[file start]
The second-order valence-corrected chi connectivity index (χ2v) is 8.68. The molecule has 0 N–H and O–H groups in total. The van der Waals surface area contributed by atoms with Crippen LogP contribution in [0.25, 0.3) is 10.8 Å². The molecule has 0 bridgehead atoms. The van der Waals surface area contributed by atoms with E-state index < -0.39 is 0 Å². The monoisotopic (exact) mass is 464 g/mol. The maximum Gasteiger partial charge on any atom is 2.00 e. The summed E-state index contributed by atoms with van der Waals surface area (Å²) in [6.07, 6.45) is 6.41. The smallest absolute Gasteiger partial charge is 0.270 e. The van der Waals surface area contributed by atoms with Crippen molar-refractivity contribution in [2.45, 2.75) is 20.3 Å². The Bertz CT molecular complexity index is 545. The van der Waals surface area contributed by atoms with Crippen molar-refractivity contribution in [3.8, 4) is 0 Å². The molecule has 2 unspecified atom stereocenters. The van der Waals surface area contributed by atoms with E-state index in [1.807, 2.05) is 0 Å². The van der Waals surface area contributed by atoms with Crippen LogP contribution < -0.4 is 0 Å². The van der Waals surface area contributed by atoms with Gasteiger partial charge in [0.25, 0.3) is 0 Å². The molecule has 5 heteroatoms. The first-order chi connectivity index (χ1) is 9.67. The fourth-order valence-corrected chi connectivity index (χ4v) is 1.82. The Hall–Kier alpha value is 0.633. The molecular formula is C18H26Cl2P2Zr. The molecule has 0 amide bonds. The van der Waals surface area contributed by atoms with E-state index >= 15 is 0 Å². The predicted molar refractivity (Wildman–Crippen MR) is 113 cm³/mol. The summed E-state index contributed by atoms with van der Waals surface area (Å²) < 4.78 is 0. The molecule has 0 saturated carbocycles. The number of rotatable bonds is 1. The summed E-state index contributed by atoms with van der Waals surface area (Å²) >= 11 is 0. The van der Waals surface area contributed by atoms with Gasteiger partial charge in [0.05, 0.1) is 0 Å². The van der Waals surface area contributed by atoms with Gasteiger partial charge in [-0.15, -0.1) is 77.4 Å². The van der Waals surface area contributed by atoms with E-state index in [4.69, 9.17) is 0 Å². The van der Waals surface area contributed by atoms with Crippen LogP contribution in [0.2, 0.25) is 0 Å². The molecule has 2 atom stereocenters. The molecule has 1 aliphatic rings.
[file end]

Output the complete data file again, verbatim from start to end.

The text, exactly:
The second-order valence-corrected chi connectivity index (χ2v) is 8.68. The molecule has 0 N–H and O–H groups in total. The van der Waals surface area contributed by atoms with Crippen LogP contribution in [0.25, 0.3) is 10.8 Å². The molecule has 0 bridgehead atoms. The van der Waals surface area contributed by atoms with E-state index < -0.39 is 0 Å². The monoisotopic (exact) mass is 464 g/mol. The maximum Gasteiger partial charge on any atom is 2.00 e. The summed E-state index contributed by atoms with van der Waals surface area (Å²) in [6.07, 6.45) is 6.41. The smallest absolute Gasteiger partial charge is 0.270 e. The van der Waals surface area contributed by atoms with Crippen molar-refractivity contribution in [2.45, 2.75) is 20.3 Å². The Bertz CT molecular complexity index is 545. The van der Waals surface area contributed by atoms with Crippen molar-refractivity contribution in [3.8, 4) is 0 Å². The molecule has 2 unspecified atom stereocenters. The van der Waals surface area contributed by atoms with E-state index in [1.807, 2.05) is 0 Å². The van der Waals surface area contributed by atoms with Crippen LogP contribution < -0.4 is 0 Å². The van der Waals surface area contributed by atoms with Gasteiger partial charge in [0.25, 0.3) is 0 Å². The molecule has 5 heteroatoms. The first-order chi connectivity index (χ1) is 9.67. The fourth-order valence-corrected chi connectivity index (χ4v) is 1.82. The Hall–Kier alpha value is 0.633. The molecular formula is C18H26Cl2P2Zr. The molecule has 0 amide bonds. The van der Waals surface area contributed by atoms with E-state index >= 15 is 0 Å². The predicted molar refractivity (Wildman–Crippen MR) is 113 cm³/mol. The summed E-state index contributed by atoms with van der Waals surface area (Å²) < 4.78 is 0. The molecule has 0 saturated carbocycles. The number of rotatable bonds is 1. The summed E-state index contributed by atoms with van der Waals surface area (Å²) >= 11 is 0. The van der Waals surface area contributed by atoms with Gasteiger partial charge in [0.05, 0.1) is 0 Å². The van der Waals surface area contributed by atoms with Gasteiger partial charge in [-0.15, -0.1) is 77.4 Å². The van der Waals surface area contributed by atoms with E-state index in [4.69, 9.17) is 0 Å². The van der Waals surface area contributed by atoms with Crippen LogP contribution in [0.2, 0.25) is 0 Å². The molecule has 2 atom stereocenters. The molecule has 1 aliphatic rings.